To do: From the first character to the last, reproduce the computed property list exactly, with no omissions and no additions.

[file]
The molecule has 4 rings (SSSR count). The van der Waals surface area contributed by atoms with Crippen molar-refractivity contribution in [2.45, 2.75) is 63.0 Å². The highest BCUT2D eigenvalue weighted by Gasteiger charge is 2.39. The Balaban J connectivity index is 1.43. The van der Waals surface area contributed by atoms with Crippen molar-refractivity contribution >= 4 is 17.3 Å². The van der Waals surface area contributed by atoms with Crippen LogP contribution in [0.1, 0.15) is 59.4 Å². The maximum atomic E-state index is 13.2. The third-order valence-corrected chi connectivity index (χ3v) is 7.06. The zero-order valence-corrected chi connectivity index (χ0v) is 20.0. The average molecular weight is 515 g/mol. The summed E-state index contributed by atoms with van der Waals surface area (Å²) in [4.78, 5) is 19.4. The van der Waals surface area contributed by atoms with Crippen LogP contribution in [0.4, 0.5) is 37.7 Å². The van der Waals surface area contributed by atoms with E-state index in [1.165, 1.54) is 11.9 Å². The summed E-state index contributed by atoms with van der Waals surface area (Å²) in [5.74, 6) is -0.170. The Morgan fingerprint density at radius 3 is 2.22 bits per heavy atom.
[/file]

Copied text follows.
The molecule has 4 rings (SSSR count). The van der Waals surface area contributed by atoms with Crippen molar-refractivity contribution in [2.45, 2.75) is 63.0 Å². The highest BCUT2D eigenvalue weighted by Gasteiger charge is 2.39. The Balaban J connectivity index is 1.43. The van der Waals surface area contributed by atoms with Crippen molar-refractivity contribution >= 4 is 17.3 Å². The van der Waals surface area contributed by atoms with Crippen LogP contribution in [0.1, 0.15) is 59.4 Å². The maximum atomic E-state index is 13.2. The third-order valence-corrected chi connectivity index (χ3v) is 7.06. The zero-order valence-corrected chi connectivity index (χ0v) is 20.0. The average molecular weight is 515 g/mol. The summed E-state index contributed by atoms with van der Waals surface area (Å²) in [4.78, 5) is 19.4. The van der Waals surface area contributed by atoms with Crippen LogP contribution in [0.4, 0.5) is 37.7 Å². The van der Waals surface area contributed by atoms with E-state index in [1.165, 1.54) is 11.9 Å². The summed E-state index contributed by atoms with van der Waals surface area (Å²) in [5.74, 6) is -0.170. The Morgan fingerprint density at radius 3 is 2.22 bits per heavy atom.